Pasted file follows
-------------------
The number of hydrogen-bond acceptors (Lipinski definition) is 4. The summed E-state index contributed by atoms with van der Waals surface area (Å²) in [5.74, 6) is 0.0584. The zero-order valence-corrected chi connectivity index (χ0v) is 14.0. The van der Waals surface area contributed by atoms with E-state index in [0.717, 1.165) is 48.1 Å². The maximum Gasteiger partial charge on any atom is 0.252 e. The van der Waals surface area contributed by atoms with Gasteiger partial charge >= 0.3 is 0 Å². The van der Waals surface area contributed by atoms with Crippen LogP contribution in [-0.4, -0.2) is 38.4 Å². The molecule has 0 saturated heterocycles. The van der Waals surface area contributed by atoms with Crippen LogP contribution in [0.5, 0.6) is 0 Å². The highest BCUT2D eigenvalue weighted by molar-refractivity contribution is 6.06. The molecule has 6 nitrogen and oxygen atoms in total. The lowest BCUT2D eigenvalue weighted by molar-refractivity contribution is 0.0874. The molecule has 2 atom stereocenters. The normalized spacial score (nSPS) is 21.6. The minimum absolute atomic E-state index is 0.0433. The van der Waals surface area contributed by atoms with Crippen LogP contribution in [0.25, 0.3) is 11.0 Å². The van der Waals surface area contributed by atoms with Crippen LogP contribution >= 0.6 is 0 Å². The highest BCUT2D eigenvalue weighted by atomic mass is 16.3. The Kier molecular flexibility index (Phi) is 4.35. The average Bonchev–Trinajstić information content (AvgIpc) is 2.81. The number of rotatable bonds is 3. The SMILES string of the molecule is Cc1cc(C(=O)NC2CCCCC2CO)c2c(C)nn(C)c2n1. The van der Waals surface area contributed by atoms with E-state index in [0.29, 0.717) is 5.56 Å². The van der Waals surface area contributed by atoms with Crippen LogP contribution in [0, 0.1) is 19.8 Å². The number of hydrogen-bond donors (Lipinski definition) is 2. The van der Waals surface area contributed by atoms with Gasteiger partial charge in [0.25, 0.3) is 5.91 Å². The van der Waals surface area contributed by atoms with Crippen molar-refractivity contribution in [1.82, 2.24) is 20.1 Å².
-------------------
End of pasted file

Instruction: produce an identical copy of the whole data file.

The number of hydrogen-bond acceptors (Lipinski definition) is 4. The summed E-state index contributed by atoms with van der Waals surface area (Å²) in [5.74, 6) is 0.0584. The zero-order valence-corrected chi connectivity index (χ0v) is 14.0. The van der Waals surface area contributed by atoms with E-state index in [0.717, 1.165) is 48.1 Å². The maximum Gasteiger partial charge on any atom is 0.252 e. The van der Waals surface area contributed by atoms with Gasteiger partial charge >= 0.3 is 0 Å². The van der Waals surface area contributed by atoms with Crippen LogP contribution in [-0.4, -0.2) is 38.4 Å². The molecule has 0 saturated heterocycles. The van der Waals surface area contributed by atoms with Crippen LogP contribution in [0.5, 0.6) is 0 Å². The highest BCUT2D eigenvalue weighted by molar-refractivity contribution is 6.06. The molecule has 6 nitrogen and oxygen atoms in total. The lowest BCUT2D eigenvalue weighted by molar-refractivity contribution is 0.0874. The molecule has 2 atom stereocenters. The normalized spacial score (nSPS) is 21.6. The minimum absolute atomic E-state index is 0.0433. The van der Waals surface area contributed by atoms with Crippen LogP contribution in [0.25, 0.3) is 11.0 Å². The van der Waals surface area contributed by atoms with Crippen LogP contribution >= 0.6 is 0 Å². The highest BCUT2D eigenvalue weighted by atomic mass is 16.3. The Kier molecular flexibility index (Phi) is 4.35. The average Bonchev–Trinajstić information content (AvgIpc) is 2.81. The number of rotatable bonds is 3. The SMILES string of the molecule is Cc1cc(C(=O)NC2CCCCC2CO)c2c(C)nn(C)c2n1. The van der Waals surface area contributed by atoms with E-state index in [0.29, 0.717) is 5.56 Å². The van der Waals surface area contributed by atoms with Crippen LogP contribution in [0, 0.1) is 19.8 Å². The number of hydrogen-bond donors (Lipinski definition) is 2. The van der Waals surface area contributed by atoms with Gasteiger partial charge in [0.25, 0.3) is 5.91 Å². The van der Waals surface area contributed by atoms with Crippen molar-refractivity contribution in [1.82, 2.24) is 20.1 Å².